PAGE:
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About The daily Nebraskan. ([Lincoln, Neb.) 1901-current | View Entire Issue (Dec. 5, 1973)
ctai u neor slce
Wednesday, december 5, 1973
lincoln, nebraska vol. 97 no. 53
Cold weather, food lure
rats from trash to dorms
By Jim Fuilerton
Rat control is in i':; toti'ies! time of th ye-.n
at the Abel-Sard. H?;i'h: c:e Malls, accordin-j,
to members of tie. s; 'tci i nico staff t f , ; i ,
The maintenance stal rvicn hfi . -,;rcf with tin.'
increasing cold, rts aie kMrovviny nevt to the
buildings for waionh. They al o die attracted to
the a red by food that has born thrown tc '.ho
ground from the toons ot the residents.
According to Josepn ZaunirT, assislnt
director ot the Dept. of !Vsahh;nance Mid
Operation:,, when people indicate they heve
seen rats, the maintenance workes set ou r
Sfiring traps and poisoner! "uri cafetei:as." As
of Monday, seven ruts Iwve been killed at
Abel-Sancloz since T hanKsciiving.
When a uo.imlaint i:, t ado aUu rats, the
staff at A bp! Sa-.dw ti i.-'s to tak" action
immediately "to prevent a complaint from
leaching the health den iriment," one staff
According to Susan f tita secietary for the
complaint division ol the Lanca ha County
Health Department, nu complaint'; have been
made to her regarding rat- in the Abel-Sando
area, criten saiu that if ner ol lice diu receivi
complaint, a county saniufan would check the
a' ea to determine if there is a problem, and if
so, now to cope with it.
Zannini said the trap;, and pofnns also are
used as precautionary measures when no rats
have been seen, jus to be!,; keep ihoir number
Ihe rats come 'rent neaiby junk piles or the
creek that runs behind the dormitories.
according to another siatf
Rat trap, left, and standard motive trap
TONIC: partial solution to Indian problems
v' 1 ; .SI
'"J.'j ....... w
Uy Kith Landgrcn
Last Tliursday afternoon at '1 J,) ..
Vdii pulled away from Andiews Mali
U.nd ''r VV.nnebago. The v::n carried
e,'"Ui (A Ollee.j stude'nts, nvvTiiii rs
of i group called Tutois ol NoLt a ska
''id m Ch 1. 1, n (TONIC).
n's hard to classify TO.'vC.
piec;.f.'iv. It isn't a replacem.j.i ("r
f...ru,ai edi'caticm, nor is it priniaf i!,
.eeenii-'l tt i.'iniou'1, Mistly if:,
me . 1 . of ( onrni inication fwtveti
collei.' students and children.
iOi'IC if.e!'' is a yitup iin'mi
duiinq the activist days of the !,Ue
19hUs fart of the group, by far the
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fin - 1
V. . t
i f "ft:
- , 7'
- V Til.. . "
.)" ... a. ' ' ' :
laryor nart, tneets in Andrews Hall on
Tuesdays with children from Lincoln.
About 40 tutors participate, with an
equ.'l number of children.
The Winnebago project was nearly
nat large at one time, but the
s'. e .v s involved (Winnebago is 107
miles north of Lincoln) and the time
commitment have diminished the
rite city's problems haven't gone
awav, unfortunately, though progress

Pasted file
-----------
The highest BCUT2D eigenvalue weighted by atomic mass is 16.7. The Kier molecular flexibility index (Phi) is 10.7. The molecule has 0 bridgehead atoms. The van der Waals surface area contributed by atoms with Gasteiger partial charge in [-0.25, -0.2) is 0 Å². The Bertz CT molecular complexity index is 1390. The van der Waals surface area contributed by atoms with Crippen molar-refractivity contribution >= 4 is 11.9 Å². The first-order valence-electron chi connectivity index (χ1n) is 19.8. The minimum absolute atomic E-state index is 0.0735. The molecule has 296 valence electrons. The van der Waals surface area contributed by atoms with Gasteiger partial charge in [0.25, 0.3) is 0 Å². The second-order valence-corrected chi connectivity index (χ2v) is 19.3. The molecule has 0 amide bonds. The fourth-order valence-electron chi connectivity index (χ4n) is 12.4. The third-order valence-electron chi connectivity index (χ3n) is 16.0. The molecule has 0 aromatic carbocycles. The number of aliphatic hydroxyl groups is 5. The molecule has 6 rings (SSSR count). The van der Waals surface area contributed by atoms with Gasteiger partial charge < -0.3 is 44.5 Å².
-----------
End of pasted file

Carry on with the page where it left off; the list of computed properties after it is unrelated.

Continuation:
is ben ii made, American Indians are as
badly treated as any minority group,
and the Wtnnebagos have special
pinblerm of their own. An interview
with Norman Tree, chief of the
tourman Winnebago Police Force,
ic'.e.iled glaring problems in education,
pi ill '.u:s and family life.
Alcoholism, according to Free, is
"the biggest health problem, the
biggest social problem and the biggest
law enforcement problem" facing
WinneUigo in 1973. It has been ,or so
long that Free despaiis of ever really
Progress is steady, though. A
halfway house was opened recently as
a step toward rehabilitating
Wiuuctvrjo'r, alcoholics. Also, a crisis
p!i tvention center, staffed exclusively
by volunteers, is attempting to solve
some of Winnebago's social problems,
mare of them related to alcohol
vVmnebago's political troubles are
:':: iti.tliy those of any community in
wnijh ,j minority of the population
holds a majority of income-producing
taepetty. 'i; cjjy !S 75 p0r cor,t
lni.ai, Uit political control is mostly
iii tne hands of white's.
f act. orts in the Indian community
and haditionally low voter turnout
;;no!ig nunonty groups havu enabled
whites to control the school system. A
typical election is a three-way race,
wi.h the Indian vote divided between a
conserv itive and a liberal candidate,
enabling the one white candidate to
win the election.
ft it is in school where the
h-di.ms' problems arise, Winnebago
e1 of inn, and American Indian
1 hi'do.'H everywhere, legin to slip
01 in id theii white counterparts after
the Paul or fout th year of elementary
s; hwol. Some speculate it may be the
A'u,hSixon orientation of the school
'''d 1 n and the child's growing
.''-ae'v.s ol thai bias that are
1 isi I ile.
'! is t the-.e ye. us, those U.'tween
1 : ic1 en 1, 1 1 -jixth grade, that
I OfJiC's efforts an.- directed,
v'vir (.hihli 0 cosily under V) ,
.! ..I r ' hot vlri j in a building built
o: d by Hie Dutch Rc-foi ire.'d
Church to meet tin; volunteers Iromj
I deally a otu: lo cue ratio of
volunteers and cleldren wuuld exist, j
but as in t" rest h 'I" ptograin has
slipped, that rahc, 'n.;s Ik. en tm.io.,sil)lc
to maintain. fi 01 11 tally 20 to 30
children gieet tlie 8 to 10 vclunlcers.
Success really isn't measured in
numbers for TONIC volunteers
though. It is measured in noestions
like "Did you come all the way from
Lincoln just lo see wy' arid in signs
when 9 p.,n. comes and the 'nn is to
it nevei uuue ieaes at o seems.
There always is a film mat tuns a Itltii
late-some paint, somewhere, nejvling
to be' cleaned up. And in an evenino of
tie dyin), the new in,.!lc ii'.ovi.es and
fairy Udes, no o," r.as 'ime : vonder
if it's all doing any good.
The kids aie active aod noisy, fi.ill of
the exciicmrnl chil!;rn fe d in v.-hat
seem to bo liny luines ; aUcits. in the
past, that exci lemeni hasn'i x 101 " I'm j
to learning like it does lor vtate
But on I hursd,..y r g'-! f beiiins to,
and when the bus finally do leave,
tfli. unestion 01 hi t': 1 el! 'bet 1 d s t
was woi Ihvvhile 1-. ans v red !; vas
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